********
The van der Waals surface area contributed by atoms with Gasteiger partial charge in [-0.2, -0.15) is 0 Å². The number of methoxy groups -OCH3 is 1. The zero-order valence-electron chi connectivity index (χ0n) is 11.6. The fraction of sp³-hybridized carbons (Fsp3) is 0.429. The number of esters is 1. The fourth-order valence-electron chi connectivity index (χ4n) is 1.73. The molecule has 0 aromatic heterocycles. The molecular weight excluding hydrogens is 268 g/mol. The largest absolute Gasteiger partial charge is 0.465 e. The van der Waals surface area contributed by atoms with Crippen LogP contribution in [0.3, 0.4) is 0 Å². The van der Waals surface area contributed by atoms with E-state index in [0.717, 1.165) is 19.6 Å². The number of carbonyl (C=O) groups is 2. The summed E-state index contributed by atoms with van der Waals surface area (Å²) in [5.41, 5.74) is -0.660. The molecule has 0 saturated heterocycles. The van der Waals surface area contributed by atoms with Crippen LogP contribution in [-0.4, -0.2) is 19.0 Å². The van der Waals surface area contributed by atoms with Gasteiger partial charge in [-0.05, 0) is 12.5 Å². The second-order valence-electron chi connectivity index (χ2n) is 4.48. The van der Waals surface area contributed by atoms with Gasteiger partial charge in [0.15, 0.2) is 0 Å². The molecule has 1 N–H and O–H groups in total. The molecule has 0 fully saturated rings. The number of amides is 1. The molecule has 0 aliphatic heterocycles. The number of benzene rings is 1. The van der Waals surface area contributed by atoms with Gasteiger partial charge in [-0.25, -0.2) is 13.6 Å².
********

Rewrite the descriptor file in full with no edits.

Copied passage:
The van der Waals surface area contributed by atoms with Gasteiger partial charge in [-0.2, -0.15) is 0 Å². The number of methoxy groups -OCH3 is 1. The zero-order valence-electron chi connectivity index (χ0n) is 11.6. The fraction of sp³-hybridized carbons (Fsp3) is 0.429. The number of esters is 1. The fourth-order valence-electron chi connectivity index (χ4n) is 1.73. The molecule has 0 aromatic heterocycles. The molecular weight excluding hydrogens is 268 g/mol. The largest absolute Gasteiger partial charge is 0.465 e. The van der Waals surface area contributed by atoms with Crippen LogP contribution in [0.3, 0.4) is 0 Å². The van der Waals surface area contributed by atoms with E-state index in [0.717, 1.165) is 19.6 Å². The number of carbonyl (C=O) groups is 2. The summed E-state index contributed by atoms with van der Waals surface area (Å²) in [5.41, 5.74) is -0.660. The molecule has 0 saturated heterocycles. The van der Waals surface area contributed by atoms with Crippen LogP contribution in [-0.4, -0.2) is 19.0 Å². The van der Waals surface area contributed by atoms with Gasteiger partial charge in [-0.05, 0) is 12.5 Å². The second-order valence-electron chi connectivity index (χ2n) is 4.48. The van der Waals surface area contributed by atoms with Gasteiger partial charge in [0.15, 0.2) is 0 Å². The molecule has 1 N–H and O–H groups in total. The molecule has 0 fully saturated rings. The number of amides is 1. The molecule has 0 aliphatic heterocycles. The number of benzene rings is 1. The van der Waals surface area contributed by atoms with Gasteiger partial charge in [-0.25, -0.2) is 13.6 Å².